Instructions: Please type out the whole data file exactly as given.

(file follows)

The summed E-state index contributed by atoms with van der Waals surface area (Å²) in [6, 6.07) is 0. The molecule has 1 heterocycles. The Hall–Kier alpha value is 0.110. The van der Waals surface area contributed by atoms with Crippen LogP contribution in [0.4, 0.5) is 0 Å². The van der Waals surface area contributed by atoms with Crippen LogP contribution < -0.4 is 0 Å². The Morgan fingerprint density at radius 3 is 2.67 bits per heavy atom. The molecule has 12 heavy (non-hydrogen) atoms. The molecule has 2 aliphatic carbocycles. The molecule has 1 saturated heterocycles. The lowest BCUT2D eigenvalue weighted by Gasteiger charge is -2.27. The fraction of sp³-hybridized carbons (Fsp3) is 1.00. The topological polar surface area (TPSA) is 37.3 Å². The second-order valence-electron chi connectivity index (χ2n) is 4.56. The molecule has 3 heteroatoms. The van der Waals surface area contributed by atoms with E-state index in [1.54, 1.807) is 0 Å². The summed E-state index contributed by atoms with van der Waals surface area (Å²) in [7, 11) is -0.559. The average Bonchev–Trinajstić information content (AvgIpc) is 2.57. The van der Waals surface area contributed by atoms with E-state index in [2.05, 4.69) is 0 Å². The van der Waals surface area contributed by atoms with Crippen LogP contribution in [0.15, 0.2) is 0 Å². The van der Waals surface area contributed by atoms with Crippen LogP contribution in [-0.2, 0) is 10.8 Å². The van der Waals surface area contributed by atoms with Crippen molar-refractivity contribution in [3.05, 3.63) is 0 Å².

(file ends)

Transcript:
The summed E-state index contributed by atoms with van der Waals surface area (Å²) in [6, 6.07) is 0. The molecule has 1 heterocycles. The Hall–Kier alpha value is 0.110. The van der Waals surface area contributed by atoms with Crippen LogP contribution in [0.4, 0.5) is 0 Å². The van der Waals surface area contributed by atoms with Crippen LogP contribution < -0.4 is 0 Å². The Morgan fingerprint density at radius 3 is 2.67 bits per heavy atom. The molecule has 12 heavy (non-hydrogen) atoms. The molecule has 2 aliphatic carbocycles. The molecule has 1 saturated heterocycles. The lowest BCUT2D eigenvalue weighted by Gasteiger charge is -2.27. The fraction of sp³-hybridized carbons (Fsp3) is 1.00. The topological polar surface area (TPSA) is 37.3 Å². The second-order valence-electron chi connectivity index (χ2n) is 4.56. The molecule has 3 heteroatoms. The van der Waals surface area contributed by atoms with E-state index in [1.54, 1.807) is 0 Å². The summed E-state index contributed by atoms with van der Waals surface area (Å²) in [7, 11) is -0.559. The average Bonchev–Trinajstić information content (AvgIpc) is 2.57. The van der Waals surface area contributed by atoms with E-state index in [2.05, 4.69) is 0 Å². The van der Waals surface area contributed by atoms with Crippen LogP contribution in [0.15, 0.2) is 0 Å². The van der Waals surface area contributed by atoms with Crippen LogP contribution in [-0.2, 0) is 10.8 Å². The van der Waals surface area contributed by atoms with Crippen molar-refractivity contribution in [3.05, 3.63) is 0 Å².